German coal importers expect flurry of shipments from September

Uniper's Staudinger coal power plant at sunrise in Grosskrotzenburg, 30km outside Frankfurt, Germany, February 13, 2019. REUTERS/Kai Pfaffenbach/File Photo

FRANKFURT, Aug 9 (Reuters) - Germany's hard coal importers expect more shipments from next month when generators will seek to switch to more coal burning and away from Russian gas, but fear logistics problems could hamper deliveries.

"Verein der Kohlenimporteure (VDKi) expects significant volumes increases in the monthly import figures from September onwards," Alexander Bethe, the chairman of the German coal importers' group, said in reply to an enquiry by Reuters.

September could bring a 50% rise over May, Bethe said, when imports had been 2.35 million tonnes. Monthly coal receipts recorded last winter by VDKi members ran at 3.5-4 million tonnes.

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Australia, South Africa, Indonesia and Colombia were all cited as potential coal suppliers by the VDKi earlier this year.

Bethe said the need for fossil fuels also depended on weather patterns and their impact on electricity output from wind turbines.

Issues with logistics include a lack of handling capacities at sea ports and on board inland river barges, which can only sail with reduced loads as hot and dry weather has cut river levels, as well as tighter availability of rail freight space.

The most important Kaub river choke point on the Rhine, through which ships to the industrial areas of Mannheim and Karlsruhe have to pass, is at only 52 cm , while barges need about 1.5 metres of waterline to sail fully loaded.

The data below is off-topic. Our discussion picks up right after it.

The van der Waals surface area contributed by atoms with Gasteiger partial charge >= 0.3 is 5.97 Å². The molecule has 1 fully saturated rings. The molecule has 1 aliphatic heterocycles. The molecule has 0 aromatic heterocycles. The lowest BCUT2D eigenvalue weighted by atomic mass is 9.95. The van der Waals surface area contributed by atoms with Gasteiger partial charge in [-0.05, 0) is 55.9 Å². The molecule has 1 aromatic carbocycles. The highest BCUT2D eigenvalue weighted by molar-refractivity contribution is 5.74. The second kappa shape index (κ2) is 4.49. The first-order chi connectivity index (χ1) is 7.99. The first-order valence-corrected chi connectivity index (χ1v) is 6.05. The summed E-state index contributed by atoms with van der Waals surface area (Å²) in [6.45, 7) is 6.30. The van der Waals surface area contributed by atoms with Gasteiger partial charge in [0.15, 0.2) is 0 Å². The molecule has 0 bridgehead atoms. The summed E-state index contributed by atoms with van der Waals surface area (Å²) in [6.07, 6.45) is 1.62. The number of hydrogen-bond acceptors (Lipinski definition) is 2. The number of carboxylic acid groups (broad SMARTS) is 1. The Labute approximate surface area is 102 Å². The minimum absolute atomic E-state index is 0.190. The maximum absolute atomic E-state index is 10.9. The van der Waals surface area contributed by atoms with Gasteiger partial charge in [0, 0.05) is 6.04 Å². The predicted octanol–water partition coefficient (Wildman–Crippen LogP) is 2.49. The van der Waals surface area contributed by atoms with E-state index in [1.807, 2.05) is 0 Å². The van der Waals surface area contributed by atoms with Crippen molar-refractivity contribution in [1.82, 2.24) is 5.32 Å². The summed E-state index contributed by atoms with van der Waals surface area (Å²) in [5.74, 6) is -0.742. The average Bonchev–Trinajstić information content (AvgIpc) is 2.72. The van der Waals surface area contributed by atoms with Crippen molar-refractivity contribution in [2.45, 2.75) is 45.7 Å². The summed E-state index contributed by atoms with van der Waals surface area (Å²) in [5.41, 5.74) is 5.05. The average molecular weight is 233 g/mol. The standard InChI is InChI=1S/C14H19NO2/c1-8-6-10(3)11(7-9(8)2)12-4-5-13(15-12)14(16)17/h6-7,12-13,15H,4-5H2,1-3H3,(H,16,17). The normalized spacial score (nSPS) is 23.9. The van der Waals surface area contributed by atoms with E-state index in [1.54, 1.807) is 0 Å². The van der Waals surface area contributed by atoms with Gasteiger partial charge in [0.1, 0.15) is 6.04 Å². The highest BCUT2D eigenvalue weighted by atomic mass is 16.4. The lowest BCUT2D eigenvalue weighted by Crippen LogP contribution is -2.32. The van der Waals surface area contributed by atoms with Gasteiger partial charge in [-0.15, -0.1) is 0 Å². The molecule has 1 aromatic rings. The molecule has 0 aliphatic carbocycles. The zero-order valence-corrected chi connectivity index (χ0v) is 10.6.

Bethe said however that there were some positive prospects going forward, including the reversal of a temporary move by some river barges to Romania to support Ukrainian grain exports.

Low water conditions on rivers and canals might prevail until the middle or end of August, but could then ease, freeing up more shipping space.

Germany may import 32 million tonnes or more of steam coal for power this year, up from 27 million tonnes last year, Bethe estimated, again citing the availability of wind power and weather-driven demand.

These volumes constitute two-thirds of coal imports, with the remainder going to steelmakers in the form of coking coal.

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Reporting by Vera Eckert; Editing by Jan Harvey

Our Standards: The Thomson Reuters Trust Principles.

Thomson Reuters

Senior power correspondent for Germany with more than 30 years experience and focused on deregulated energy markets for power and gas, companies, networks, exchanges, renewables, policy, storage, future transport and hydrogen. A German native who has studied and worked in the United States and Britain.